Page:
Now, I just created that on the fly. I knew I wanted to demonstrate the relationship between characters and plots, but I didn’t know how I was going to do it. I started with a character planning to do something, then the notion of an interruption by a forgotten relative came to mind, followed by the idea that this causes an emotional dilemma in the character who reflects on a neglected parent and that causes the character to abandon the original plan. In other words, I just made it up as I went. It was an exercise in discovery. If this story were to continue, it could offer the ability to explore any of the characters and dig deeper into their thoughts and emotions. The plot would unfold as the characters interacted. Poof. You have the beginnings of a novel. If anyone wants to take this idea and run with it, please feel free to do so.

Some writers work in chronological order starting at the beginning of the story and continuing until they reach the end. I initially start my books this way, but as soon as I have a foothold, I often realize that there are scenes I will need, though I may not know where they will be put. Instead of continuing ahead, I will stop from time to time and create those scenes out of the chronological timeframe.

They may be small, standalone plots that I will insert in whole someplace during the first draft or even in subsequent drafts. They may also be entire subplots that take place over an extended period of time. I might insert these in full or break it up and place the pieces in different spots as they are needed to move the plot forward or give insight to characters and their motivations. As I move through discovering the story, I will see where a previously written piece should fit in. Not all of this material will be used. Nothing can go into the finished book that does not move the story forward and enhance the characters. No matter how well written something is, if it does not contribute to the book it has to be left out. Be prepared to rewrite your novel in multiple drafts and allow yourself to change anything during the process.

This can be difficult for many beginning writers. They see the time and care they took and are afraid that if they discard any material they will not have enough to fill up their novel. Everyone who wants to write on a professional level must realize that all authors have an inexhaustible source of material within them. Their imaginations can manufacture new plot devices and new character interactions with just a little concentration. At 320 pages, Dragons Unremembered: Volume I of the Carandir Saga is 100,000 words in length. I threw out over 700,000 words of material. Entire plot lines, lands, peoples, legends and more sit in file folders that no one will ever see. Some of the material was just plain bad and had to go. Some of it bordered too closely on Tolkien’s elves and dwarves. I wanted original material without either. Other scenes were very well written but did not fit into the story.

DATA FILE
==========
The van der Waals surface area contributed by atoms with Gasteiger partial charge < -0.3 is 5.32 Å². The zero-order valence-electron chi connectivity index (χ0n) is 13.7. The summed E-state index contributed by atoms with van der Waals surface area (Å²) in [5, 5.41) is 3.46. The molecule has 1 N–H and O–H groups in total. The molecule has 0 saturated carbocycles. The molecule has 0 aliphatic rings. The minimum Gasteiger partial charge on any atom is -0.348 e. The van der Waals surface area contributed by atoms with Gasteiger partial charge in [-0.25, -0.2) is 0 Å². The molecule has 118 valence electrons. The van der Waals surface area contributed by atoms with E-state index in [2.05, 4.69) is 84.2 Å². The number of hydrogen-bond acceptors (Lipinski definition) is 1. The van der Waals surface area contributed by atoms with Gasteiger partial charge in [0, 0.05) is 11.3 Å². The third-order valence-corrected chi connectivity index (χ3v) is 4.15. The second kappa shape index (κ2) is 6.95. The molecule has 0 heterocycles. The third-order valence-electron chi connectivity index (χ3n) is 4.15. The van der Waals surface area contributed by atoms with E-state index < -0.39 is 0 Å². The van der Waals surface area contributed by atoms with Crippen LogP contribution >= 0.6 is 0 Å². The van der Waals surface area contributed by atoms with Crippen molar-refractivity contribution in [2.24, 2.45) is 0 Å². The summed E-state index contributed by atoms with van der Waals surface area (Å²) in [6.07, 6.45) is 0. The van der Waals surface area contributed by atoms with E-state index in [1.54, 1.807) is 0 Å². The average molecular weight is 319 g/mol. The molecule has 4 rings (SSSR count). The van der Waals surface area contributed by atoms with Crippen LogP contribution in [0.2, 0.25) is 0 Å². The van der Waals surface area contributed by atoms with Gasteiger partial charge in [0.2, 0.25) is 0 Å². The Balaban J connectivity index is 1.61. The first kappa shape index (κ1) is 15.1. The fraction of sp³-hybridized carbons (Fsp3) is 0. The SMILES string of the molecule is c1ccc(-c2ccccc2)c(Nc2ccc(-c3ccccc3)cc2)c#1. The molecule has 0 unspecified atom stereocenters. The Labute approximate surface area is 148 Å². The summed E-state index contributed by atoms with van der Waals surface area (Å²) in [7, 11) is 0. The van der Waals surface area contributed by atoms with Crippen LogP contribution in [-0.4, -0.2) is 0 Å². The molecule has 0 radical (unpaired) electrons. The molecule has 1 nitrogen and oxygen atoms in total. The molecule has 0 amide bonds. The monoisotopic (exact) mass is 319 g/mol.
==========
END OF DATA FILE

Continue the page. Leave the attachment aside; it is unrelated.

Mark Childress, author or Crazy in Alabama, says to, “Kill your darlings.” If it stands out, if it draws attention to itself and takes attention away from the plot and character, get rid of it, no matter how much you love it. Remember, there’s always more where that came from.

Writing Gender Neutral Prose

For several decades, writers producing technical and nonfiction material have struggled with how to compose gender neutral prose. Before the 1970s the word “Man” was often used to mean all people, male and female. Likewise, the word “He” was used to mean a specific person who was either female or male. Instructions in manuals would read, “When the operator sees the red light flash they must press the blue button.” This created a fender imbalance in the language and implied that women were merely extensions of men.